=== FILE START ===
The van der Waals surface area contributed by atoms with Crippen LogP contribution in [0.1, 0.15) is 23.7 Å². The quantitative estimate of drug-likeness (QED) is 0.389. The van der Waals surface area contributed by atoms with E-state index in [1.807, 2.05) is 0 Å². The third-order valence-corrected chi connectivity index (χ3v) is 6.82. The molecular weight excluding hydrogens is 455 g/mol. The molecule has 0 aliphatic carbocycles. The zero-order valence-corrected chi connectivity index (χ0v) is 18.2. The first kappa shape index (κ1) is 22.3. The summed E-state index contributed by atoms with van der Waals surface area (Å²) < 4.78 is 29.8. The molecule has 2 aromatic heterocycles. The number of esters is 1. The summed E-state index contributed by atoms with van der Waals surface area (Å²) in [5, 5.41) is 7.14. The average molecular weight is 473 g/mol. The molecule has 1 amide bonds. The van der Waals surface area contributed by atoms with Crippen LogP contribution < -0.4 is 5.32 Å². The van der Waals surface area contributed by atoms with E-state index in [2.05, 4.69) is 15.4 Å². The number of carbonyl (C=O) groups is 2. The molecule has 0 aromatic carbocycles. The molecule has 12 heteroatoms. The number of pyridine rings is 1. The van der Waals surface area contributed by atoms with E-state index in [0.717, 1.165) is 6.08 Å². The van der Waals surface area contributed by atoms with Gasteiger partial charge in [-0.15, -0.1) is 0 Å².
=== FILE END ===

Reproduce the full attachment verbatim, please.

The van der Waals surface area contributed by atoms with Crippen LogP contribution in [0.1, 0.15) is 23.7 Å². The quantitative estimate of drug-likeness (QED) is 0.389. The van der Waals surface area contributed by atoms with E-state index in [1.807, 2.05) is 0 Å². The third-order valence-corrected chi connectivity index (χ3v) is 6.82. The molecular weight excluding hydrogens is 455 g/mol. The molecule has 0 aliphatic carbocycles. The zero-order valence-corrected chi connectivity index (χ0v) is 18.2. The first kappa shape index (κ1) is 22.3. The summed E-state index contributed by atoms with van der Waals surface area (Å²) < 4.78 is 29.8. The molecule has 2 aromatic heterocycles. The number of esters is 1. The summed E-state index contributed by atoms with van der Waals surface area (Å²) in [5, 5.41) is 7.14. The average molecular weight is 473 g/mol. The molecule has 1 amide bonds. The van der Waals surface area contributed by atoms with Crippen LogP contribution < -0.4 is 5.32 Å². The van der Waals surface area contributed by atoms with E-state index in [2.05, 4.69) is 15.4 Å². The number of carbonyl (C=O) groups is 2. The molecule has 0 aromatic carbocycles. The molecule has 12 heteroatoms. The number of pyridine rings is 1. The van der Waals surface area contributed by atoms with E-state index in [0.717, 1.165) is 6.08 Å². The van der Waals surface area contributed by atoms with Gasteiger partial charge in [-0.15, -0.1) is 0 Å².